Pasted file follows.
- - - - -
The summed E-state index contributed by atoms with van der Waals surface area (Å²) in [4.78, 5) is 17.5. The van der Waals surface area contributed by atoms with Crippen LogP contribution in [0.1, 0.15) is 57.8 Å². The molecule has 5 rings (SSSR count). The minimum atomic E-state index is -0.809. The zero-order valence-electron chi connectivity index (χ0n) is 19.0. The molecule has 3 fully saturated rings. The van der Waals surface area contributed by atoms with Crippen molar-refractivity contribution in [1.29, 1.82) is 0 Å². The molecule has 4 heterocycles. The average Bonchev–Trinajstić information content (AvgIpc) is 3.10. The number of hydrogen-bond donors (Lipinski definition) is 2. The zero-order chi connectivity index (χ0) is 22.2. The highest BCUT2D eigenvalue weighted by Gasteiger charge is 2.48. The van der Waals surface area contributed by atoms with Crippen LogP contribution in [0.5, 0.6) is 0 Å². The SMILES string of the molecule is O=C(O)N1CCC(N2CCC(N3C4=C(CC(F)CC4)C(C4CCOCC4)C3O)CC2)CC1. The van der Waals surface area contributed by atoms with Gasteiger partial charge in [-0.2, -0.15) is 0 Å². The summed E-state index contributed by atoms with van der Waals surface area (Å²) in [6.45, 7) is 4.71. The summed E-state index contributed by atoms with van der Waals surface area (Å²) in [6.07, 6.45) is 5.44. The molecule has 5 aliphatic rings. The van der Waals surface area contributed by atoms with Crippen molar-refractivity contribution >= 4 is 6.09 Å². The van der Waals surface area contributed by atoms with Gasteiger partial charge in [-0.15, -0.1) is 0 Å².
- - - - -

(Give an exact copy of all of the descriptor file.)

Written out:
The summed E-state index contributed by atoms with van der Waals surface area (Å²) in [4.78, 5) is 17.5. The van der Waals surface area contributed by atoms with Crippen LogP contribution in [0.1, 0.15) is 57.8 Å². The molecule has 5 rings (SSSR count). The minimum atomic E-state index is -0.809. The zero-order valence-electron chi connectivity index (χ0n) is 19.0. The molecule has 3 fully saturated rings. The van der Waals surface area contributed by atoms with Crippen molar-refractivity contribution in [1.29, 1.82) is 0 Å². The molecule has 4 heterocycles. The average Bonchev–Trinajstić information content (AvgIpc) is 3.10. The number of hydrogen-bond donors (Lipinski definition) is 2. The zero-order chi connectivity index (χ0) is 22.2. The highest BCUT2D eigenvalue weighted by Gasteiger charge is 2.48. The van der Waals surface area contributed by atoms with Crippen LogP contribution in [0.5, 0.6) is 0 Å². The SMILES string of the molecule is O=C(O)N1CCC(N2CCC(N3C4=C(CC(F)CC4)C(C4CCOCC4)C3O)CC2)CC1. The van der Waals surface area contributed by atoms with Gasteiger partial charge in [-0.2, -0.15) is 0 Å². The summed E-state index contributed by atoms with van der Waals surface area (Å²) in [6.45, 7) is 4.71. The summed E-state index contributed by atoms with van der Waals surface area (Å²) in [6.07, 6.45) is 5.44. The molecule has 5 aliphatic rings. The van der Waals surface area contributed by atoms with Crippen molar-refractivity contribution >= 4 is 6.09 Å². The van der Waals surface area contributed by atoms with Gasteiger partial charge in [-0.15, -0.1) is 0 Å².